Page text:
“Here in the West we have everything,” says Yacouba Moumouni, another Masjid al Noor congregant. “It is a way for us to remember people who don’t have enough to eat or drink. You feel the way they feel and you are willing to help them.”
Beyond empathy, tangible acts of charity are also required, both monetarily and behaviorally. Good deeds are thought to be rewarded even more during Ramadan than in the rest of the year. Giving to the poor is divided into “zakat,” which is obligatory, and “sadaqah,” which is voluntary, above zakat’s prescribed amount.
“Each Muslim who has savings and more than a certain amount of money is expected to give two and a half percent of savings and income to the community at large,” says Aslam Abdullah, director of the Islamic Society of Nevada, which is based at the Jamia Masjid mosque, the largest in Las Vegas, on East Desert Inn Road.
“In addition, during the month of fasting, each individual is required to donate at least an amount equal to the feeding of one individual and that money is given to the mosque. If we have 5,000 people praying at one place, each one would pay $10 per person and that amount, $50,000, would be given to the poor and the needy so those less fortunate can participate in the celebration of the holiday.”
Compassion with no dollar amount is also encouraged.
“If I’m walking down the street and I see trash and pick it up, that is charity,” Saeed says. “Charity could be when I see you, I wear a smile on my face. It can be when I’m driving in North Las Vegas and I see a homeless person and hand him a water. Just remembering God is charity.”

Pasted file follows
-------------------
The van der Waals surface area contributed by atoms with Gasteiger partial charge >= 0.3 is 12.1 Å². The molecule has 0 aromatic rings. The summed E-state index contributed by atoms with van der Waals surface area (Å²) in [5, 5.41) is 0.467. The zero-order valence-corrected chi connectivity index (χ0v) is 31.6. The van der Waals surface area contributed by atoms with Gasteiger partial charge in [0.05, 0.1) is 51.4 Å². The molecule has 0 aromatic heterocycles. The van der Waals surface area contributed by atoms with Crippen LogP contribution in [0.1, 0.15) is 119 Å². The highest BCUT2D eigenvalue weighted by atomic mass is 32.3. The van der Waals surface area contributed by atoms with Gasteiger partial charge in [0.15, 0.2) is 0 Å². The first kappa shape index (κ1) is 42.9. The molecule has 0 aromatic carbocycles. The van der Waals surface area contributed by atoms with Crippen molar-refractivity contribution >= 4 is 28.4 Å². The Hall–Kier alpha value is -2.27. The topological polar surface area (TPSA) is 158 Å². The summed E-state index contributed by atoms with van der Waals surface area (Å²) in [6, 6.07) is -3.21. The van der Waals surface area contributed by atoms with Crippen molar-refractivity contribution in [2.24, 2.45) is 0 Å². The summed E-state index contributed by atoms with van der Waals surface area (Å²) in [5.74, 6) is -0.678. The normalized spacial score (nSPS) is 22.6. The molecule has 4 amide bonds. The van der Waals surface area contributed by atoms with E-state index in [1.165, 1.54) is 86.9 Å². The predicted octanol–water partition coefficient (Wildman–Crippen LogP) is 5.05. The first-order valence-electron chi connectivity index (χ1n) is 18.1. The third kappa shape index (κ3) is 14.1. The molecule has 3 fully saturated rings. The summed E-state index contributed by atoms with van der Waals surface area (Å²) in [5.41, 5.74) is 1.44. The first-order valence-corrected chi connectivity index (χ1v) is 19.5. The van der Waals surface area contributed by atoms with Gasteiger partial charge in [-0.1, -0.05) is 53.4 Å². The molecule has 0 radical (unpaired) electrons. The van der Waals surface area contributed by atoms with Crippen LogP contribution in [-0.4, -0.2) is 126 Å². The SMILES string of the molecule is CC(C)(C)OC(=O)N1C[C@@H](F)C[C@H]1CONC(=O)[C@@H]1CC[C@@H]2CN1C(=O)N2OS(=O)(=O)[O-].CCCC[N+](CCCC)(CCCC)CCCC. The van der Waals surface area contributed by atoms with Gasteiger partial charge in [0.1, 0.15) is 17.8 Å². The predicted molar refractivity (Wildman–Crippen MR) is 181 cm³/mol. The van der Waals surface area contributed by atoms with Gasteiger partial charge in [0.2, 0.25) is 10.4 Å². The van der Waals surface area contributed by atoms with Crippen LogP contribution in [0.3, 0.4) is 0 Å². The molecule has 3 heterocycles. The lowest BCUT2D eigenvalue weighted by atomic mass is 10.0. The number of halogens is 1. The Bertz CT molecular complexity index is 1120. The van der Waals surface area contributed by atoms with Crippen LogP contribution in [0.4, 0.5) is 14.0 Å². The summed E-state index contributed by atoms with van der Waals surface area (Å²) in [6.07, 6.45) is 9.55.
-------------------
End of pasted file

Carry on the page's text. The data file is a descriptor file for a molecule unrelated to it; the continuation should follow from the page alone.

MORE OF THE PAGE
And of course, there is abundant prayer, said five times each day. During the course of the month, worshippers are encouraged to read the entire Quran, with one section recited every evening.
“There are 30 parts of the scriptures,” Abdullah says. “Some people have memorized the entire scriptures, which are more than 600 pages, and they repeat it from memory. The people behind them listen to it and reflect on it. This is one of the important things we do.”
In the spirit of inclusiveness, non-Muslims of every faith are invited to local mosques during Ramadan to observe nightly prayers and, during the last 10 days of the holiday, can attend an evening of breaking the fast that is hosted, collectively, by the local Muslim community.
“The Christians, the Jews, the Hindus, all faiths can participate,” Abdullah says. “Various ethnicities come together. It is about giving and sharing.”